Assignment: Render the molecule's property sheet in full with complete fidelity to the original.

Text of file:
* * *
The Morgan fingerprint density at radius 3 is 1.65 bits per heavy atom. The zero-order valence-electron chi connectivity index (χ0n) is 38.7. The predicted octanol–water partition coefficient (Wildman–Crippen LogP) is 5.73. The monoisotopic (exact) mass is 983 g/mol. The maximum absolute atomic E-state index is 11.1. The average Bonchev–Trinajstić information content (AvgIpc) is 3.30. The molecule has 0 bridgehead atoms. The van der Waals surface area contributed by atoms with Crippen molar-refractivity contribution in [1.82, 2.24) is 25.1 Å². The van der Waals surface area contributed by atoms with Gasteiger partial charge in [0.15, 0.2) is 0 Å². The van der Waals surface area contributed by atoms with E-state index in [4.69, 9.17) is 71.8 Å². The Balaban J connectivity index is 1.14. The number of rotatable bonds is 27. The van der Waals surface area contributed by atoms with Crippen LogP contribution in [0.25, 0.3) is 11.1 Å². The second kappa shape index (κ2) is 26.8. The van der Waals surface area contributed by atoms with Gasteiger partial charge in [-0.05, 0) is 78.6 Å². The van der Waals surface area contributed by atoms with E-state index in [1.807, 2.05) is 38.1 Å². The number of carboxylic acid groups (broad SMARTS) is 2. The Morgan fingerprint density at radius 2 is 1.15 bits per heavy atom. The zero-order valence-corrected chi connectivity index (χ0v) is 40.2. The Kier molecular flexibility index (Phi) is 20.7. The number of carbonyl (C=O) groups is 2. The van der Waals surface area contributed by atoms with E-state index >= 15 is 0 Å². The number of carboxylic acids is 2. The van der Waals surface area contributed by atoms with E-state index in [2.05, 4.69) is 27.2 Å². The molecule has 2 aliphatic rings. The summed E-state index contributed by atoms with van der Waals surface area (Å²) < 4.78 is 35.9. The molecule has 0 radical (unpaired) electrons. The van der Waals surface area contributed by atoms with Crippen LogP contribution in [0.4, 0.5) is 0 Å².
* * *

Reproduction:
The Morgan fingerprint density at radius 3 is 1.65 bits per heavy atom. The zero-order valence-electron chi connectivity index (χ0n) is 38.7. The predicted octanol–water partition coefficient (Wildman–Crippen LogP) is 5.73. The monoisotopic (exact) mass is 983 g/mol. The maximum absolute atomic E-state index is 11.1. The average Bonchev–Trinajstić information content (AvgIpc) is 3.30. The molecule has 0 bridgehead atoms. The van der Waals surface area contributed by atoms with Crippen molar-refractivity contribution in [1.82, 2.24) is 25.1 Å². The van der Waals surface area contributed by atoms with Gasteiger partial charge in [0.15, 0.2) is 0 Å². The van der Waals surface area contributed by atoms with E-state index in [4.69, 9.17) is 71.8 Å². The Balaban J connectivity index is 1.14. The number of rotatable bonds is 27. The van der Waals surface area contributed by atoms with Crippen LogP contribution in [0.25, 0.3) is 11.1 Å². The second kappa shape index (κ2) is 26.8. The van der Waals surface area contributed by atoms with Gasteiger partial charge in [-0.05, 0) is 78.6 Å². The van der Waals surface area contributed by atoms with E-state index in [1.807, 2.05) is 38.1 Å². The number of carboxylic acid groups (broad SMARTS) is 2. The Morgan fingerprint density at radius 2 is 1.15 bits per heavy atom. The zero-order valence-corrected chi connectivity index (χ0v) is 40.2. The Kier molecular flexibility index (Phi) is 20.7. The number of carbonyl (C=O) groups is 2. The van der Waals surface area contributed by atoms with E-state index >= 15 is 0 Å². The number of carboxylic acids is 2. The van der Waals surface area contributed by atoms with E-state index in [2.05, 4.69) is 27.2 Å². The molecule has 2 aliphatic rings. The summed E-state index contributed by atoms with van der Waals surface area (Å²) < 4.78 is 35.9. The molecule has 0 radical (unpaired) electrons. The van der Waals surface area contributed by atoms with Crippen LogP contribution in [0.4, 0.5) is 0 Å².